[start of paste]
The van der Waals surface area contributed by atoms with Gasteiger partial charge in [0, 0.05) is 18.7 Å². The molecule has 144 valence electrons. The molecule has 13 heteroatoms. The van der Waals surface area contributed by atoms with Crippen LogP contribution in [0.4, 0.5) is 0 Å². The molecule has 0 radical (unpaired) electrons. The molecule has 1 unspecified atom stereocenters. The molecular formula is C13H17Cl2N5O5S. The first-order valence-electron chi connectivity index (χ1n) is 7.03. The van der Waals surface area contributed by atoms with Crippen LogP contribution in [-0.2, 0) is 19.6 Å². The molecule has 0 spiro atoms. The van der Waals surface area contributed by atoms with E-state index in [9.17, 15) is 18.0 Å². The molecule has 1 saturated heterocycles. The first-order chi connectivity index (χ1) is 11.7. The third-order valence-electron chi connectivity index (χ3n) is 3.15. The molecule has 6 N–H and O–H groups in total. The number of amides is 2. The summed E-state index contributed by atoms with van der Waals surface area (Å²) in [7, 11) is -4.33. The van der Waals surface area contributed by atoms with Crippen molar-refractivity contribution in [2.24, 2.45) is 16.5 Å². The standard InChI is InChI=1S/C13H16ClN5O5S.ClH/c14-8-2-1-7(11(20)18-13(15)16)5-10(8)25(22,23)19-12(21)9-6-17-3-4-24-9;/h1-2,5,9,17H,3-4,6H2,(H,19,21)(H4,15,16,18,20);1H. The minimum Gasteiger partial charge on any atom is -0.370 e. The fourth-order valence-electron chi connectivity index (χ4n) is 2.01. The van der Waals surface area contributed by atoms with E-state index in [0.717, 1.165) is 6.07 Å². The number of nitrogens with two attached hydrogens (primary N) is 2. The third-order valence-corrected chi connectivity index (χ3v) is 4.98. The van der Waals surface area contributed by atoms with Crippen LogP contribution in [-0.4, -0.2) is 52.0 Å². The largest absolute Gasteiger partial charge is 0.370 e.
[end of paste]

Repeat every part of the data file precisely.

The van der Waals surface area contributed by atoms with Gasteiger partial charge in [0, 0.05) is 18.7 Å². The molecule has 144 valence electrons. The molecule has 13 heteroatoms. The van der Waals surface area contributed by atoms with Crippen LogP contribution in [0.4, 0.5) is 0 Å². The molecule has 0 radical (unpaired) electrons. The molecule has 1 unspecified atom stereocenters. The molecular formula is C13H17Cl2N5O5S. The first-order valence-electron chi connectivity index (χ1n) is 7.03. The van der Waals surface area contributed by atoms with Crippen LogP contribution in [-0.2, 0) is 19.6 Å². The molecule has 0 spiro atoms. The van der Waals surface area contributed by atoms with E-state index in [9.17, 15) is 18.0 Å². The molecule has 1 saturated heterocycles. The first-order chi connectivity index (χ1) is 11.7. The third-order valence-electron chi connectivity index (χ3n) is 3.15. The molecule has 6 N–H and O–H groups in total. The number of amides is 2. The summed E-state index contributed by atoms with van der Waals surface area (Å²) in [7, 11) is -4.33. The van der Waals surface area contributed by atoms with Crippen molar-refractivity contribution in [2.24, 2.45) is 16.5 Å². The standard InChI is InChI=1S/C13H16ClN5O5S.ClH/c14-8-2-1-7(11(20)18-13(15)16)5-10(8)25(22,23)19-12(21)9-6-17-3-4-24-9;/h1-2,5,9,17H,3-4,6H2,(H,19,21)(H4,15,16,18,20);1H. The minimum Gasteiger partial charge on any atom is -0.370 e. The fourth-order valence-electron chi connectivity index (χ4n) is 2.01. The van der Waals surface area contributed by atoms with E-state index in [0.717, 1.165) is 6.07 Å². The number of nitrogens with two attached hydrogens (primary N) is 2. The third-order valence-corrected chi connectivity index (χ3v) is 4.98. The van der Waals surface area contributed by atoms with Crippen LogP contribution in [-0.4, -0.2) is 52.0 Å². The largest absolute Gasteiger partial charge is 0.370 e.